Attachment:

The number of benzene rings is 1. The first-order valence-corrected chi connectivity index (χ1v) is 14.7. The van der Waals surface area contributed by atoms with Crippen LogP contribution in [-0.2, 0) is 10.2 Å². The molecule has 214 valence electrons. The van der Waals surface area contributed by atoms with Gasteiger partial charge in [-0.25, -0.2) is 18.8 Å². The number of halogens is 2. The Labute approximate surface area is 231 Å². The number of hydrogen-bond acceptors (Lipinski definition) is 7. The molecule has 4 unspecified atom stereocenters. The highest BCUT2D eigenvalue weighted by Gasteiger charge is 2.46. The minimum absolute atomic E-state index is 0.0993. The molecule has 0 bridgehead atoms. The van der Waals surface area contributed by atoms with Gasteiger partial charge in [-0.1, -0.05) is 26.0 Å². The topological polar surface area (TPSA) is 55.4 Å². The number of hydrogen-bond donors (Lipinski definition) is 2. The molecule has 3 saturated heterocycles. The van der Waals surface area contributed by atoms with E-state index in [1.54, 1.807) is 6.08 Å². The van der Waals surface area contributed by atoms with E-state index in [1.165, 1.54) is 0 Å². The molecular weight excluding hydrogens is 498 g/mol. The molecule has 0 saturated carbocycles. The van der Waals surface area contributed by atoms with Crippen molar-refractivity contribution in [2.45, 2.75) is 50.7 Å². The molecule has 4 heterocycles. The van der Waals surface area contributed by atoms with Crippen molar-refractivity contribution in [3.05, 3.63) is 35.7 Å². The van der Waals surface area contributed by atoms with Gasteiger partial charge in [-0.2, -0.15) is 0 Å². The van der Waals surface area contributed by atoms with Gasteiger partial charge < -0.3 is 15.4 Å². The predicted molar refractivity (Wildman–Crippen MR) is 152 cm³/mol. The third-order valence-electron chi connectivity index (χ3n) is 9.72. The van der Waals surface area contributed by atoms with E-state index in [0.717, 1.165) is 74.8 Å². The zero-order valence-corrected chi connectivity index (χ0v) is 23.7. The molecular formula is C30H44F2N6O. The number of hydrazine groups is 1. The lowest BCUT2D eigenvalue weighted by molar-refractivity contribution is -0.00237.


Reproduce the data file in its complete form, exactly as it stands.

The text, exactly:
The number of benzene rings is 1. The first-order valence-corrected chi connectivity index (χ1v) is 14.7. The van der Waals surface area contributed by atoms with Crippen LogP contribution in [-0.2, 0) is 10.2 Å². The molecule has 214 valence electrons. The van der Waals surface area contributed by atoms with Gasteiger partial charge in [-0.25, -0.2) is 18.8 Å². The number of halogens is 2. The Labute approximate surface area is 231 Å². The number of hydrogen-bond acceptors (Lipinski definition) is 7. The molecule has 4 unspecified atom stereocenters. The highest BCUT2D eigenvalue weighted by Gasteiger charge is 2.46. The minimum absolute atomic E-state index is 0.0993. The molecule has 0 bridgehead atoms. The van der Waals surface area contributed by atoms with Gasteiger partial charge in [-0.1, -0.05) is 26.0 Å². The topological polar surface area (TPSA) is 55.4 Å². The number of hydrogen-bond donors (Lipinski definition) is 2. The molecule has 3 saturated heterocycles. The van der Waals surface area contributed by atoms with E-state index in [1.54, 1.807) is 6.08 Å². The van der Waals surface area contributed by atoms with E-state index in [1.165, 1.54) is 0 Å². The molecular weight excluding hydrogens is 498 g/mol. The molecule has 0 saturated carbocycles. The van der Waals surface area contributed by atoms with Crippen molar-refractivity contribution in [2.45, 2.75) is 50.7 Å². The molecule has 4 heterocycles. The van der Waals surface area contributed by atoms with Crippen molar-refractivity contribution in [3.05, 3.63) is 35.7 Å². The van der Waals surface area contributed by atoms with Gasteiger partial charge in [-0.2, -0.15) is 0 Å². The van der Waals surface area contributed by atoms with Gasteiger partial charge < -0.3 is 15.4 Å². The predicted molar refractivity (Wildman–Crippen MR) is 152 cm³/mol. The third-order valence-electron chi connectivity index (χ3n) is 9.72. The van der Waals surface area contributed by atoms with E-state index in [0.717, 1.165) is 74.8 Å². The zero-order valence-corrected chi connectivity index (χ0v) is 23.7. The molecular formula is C30H44F2N6O. The number of hydrazine groups is 1. The lowest BCUT2D eigenvalue weighted by molar-refractivity contribution is -0.00237.